A new State-owned rail and bus public transport utility, dubbed the Passenger Rail Agency of South Africa (Prasa), was officially unveiled on Friday with a promise of a R25-billion investment programme over the next three years.
The utility would combine the already merged assets and employees of the South African Rail Commuter Corporation and Metrorail, with those of Shosoloza Meyl and Autopax, the long-distance rail and intercity bus companies respectively, which currently fell under the aegis of freight logistic group Transnet.
Property management and development company Intersite would also be consolidated into the 13 000-plus employee entity to manage, maintain and upgrade stations, as well as to pursue projects that could extract value from the group’s substantial property assets.
Speaking at the launch, which took place symbolically at Park station, in Johannesburg, which is Southern Africa’s largest commuter rail and bus hub, Transport Minister Jeff Radebe indicated that the development of Prasa was central to government’s plan to place rail back at the heart of South Africa’s public transport system.
But he also stressed that the strategy was premised on greater integration between buses, taxis and rail, and outlined his vision for a 24-hour, single ticket system across modes and metropolitan and provincial boundaries.
The sale agreements between Prasa and Transnet for the transfer of Shosoloza Meyl and Autopax into Prasa were meant to be concluded soon. But Radebe also criticised Transnet reported tardiness in ensuring that the deals were concluded and in ensuring that affected employees were properly consulted.
He described this failure as “totally unacceptable”.
Transnet refused to comment on the matter when approached to do so by Engineering News Online.
CROWDING IN THE PRIVATE SECTOR?
Prasa chairperson Sfiso Buthelezi said that the preconsolidated organisation had already materially increased the scale and pace of its investment into the upgrading of both infrastructure and rolling stock.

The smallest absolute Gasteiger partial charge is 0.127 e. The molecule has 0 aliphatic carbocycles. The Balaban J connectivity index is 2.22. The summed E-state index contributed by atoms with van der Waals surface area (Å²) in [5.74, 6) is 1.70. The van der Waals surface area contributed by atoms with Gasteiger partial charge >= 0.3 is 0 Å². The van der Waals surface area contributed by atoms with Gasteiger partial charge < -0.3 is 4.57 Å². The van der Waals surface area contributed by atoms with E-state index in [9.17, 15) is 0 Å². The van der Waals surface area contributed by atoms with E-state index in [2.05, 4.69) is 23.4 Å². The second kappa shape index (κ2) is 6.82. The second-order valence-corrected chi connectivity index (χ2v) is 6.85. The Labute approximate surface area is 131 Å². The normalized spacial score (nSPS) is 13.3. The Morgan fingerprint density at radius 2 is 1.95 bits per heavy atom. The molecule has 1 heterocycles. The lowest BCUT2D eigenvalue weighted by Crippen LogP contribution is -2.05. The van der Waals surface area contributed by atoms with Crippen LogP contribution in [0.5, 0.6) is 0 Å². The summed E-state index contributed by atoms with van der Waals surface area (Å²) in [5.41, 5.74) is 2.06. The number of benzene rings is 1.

He said that it would spend R5-billion in 2009/10 and that over the three-year medium-term expenditure framework horizon, a total of R25-billion would be invested to arrest a backlog created by decades of underinvestment.
However, CEO Lucky Montana insisted that this catch-up investment would be insufficient to ensure that the utility was able to increase its capacity much beyond the 643-million passenger journeys currently being achieved.
To move beyond that level, new infrastructure, technology and systems would be required, including high-speed trains to link into the emerging Gautrain rapid-rail network and a possible light-rail investment programme.
Planning was already under way for the proposed development of the so-called Moloto rail corridor, running between Tshwane and Mpumalanga, which would cost of R9,7-billion.
In addition, initial investigations were being pursued in the creation of a high-speed train between Johannesburg and Durban.
Buthelezi indicated that Prasa would be keen to pursue these development in partnership with the private sector, but both he and Montana stressed that the service would only be economically viable and remain affordable if government were to make greater subsidy contributions.
Radebe lauded progress that had been made in stabilising the utility, which he said had been on the brink of collapse in 2004.
Since 2006, some 1 400 coaches had been refurbished at a cost of R4-billion; over 2 000 railway police had been recruited and deployed, which had helped to lower rail-related crime by nearly 40% in the last quarter; and R300-million had been set aside for immediate station refurbishments, which would be completed ahead of the 2010 FIIFA World Cup.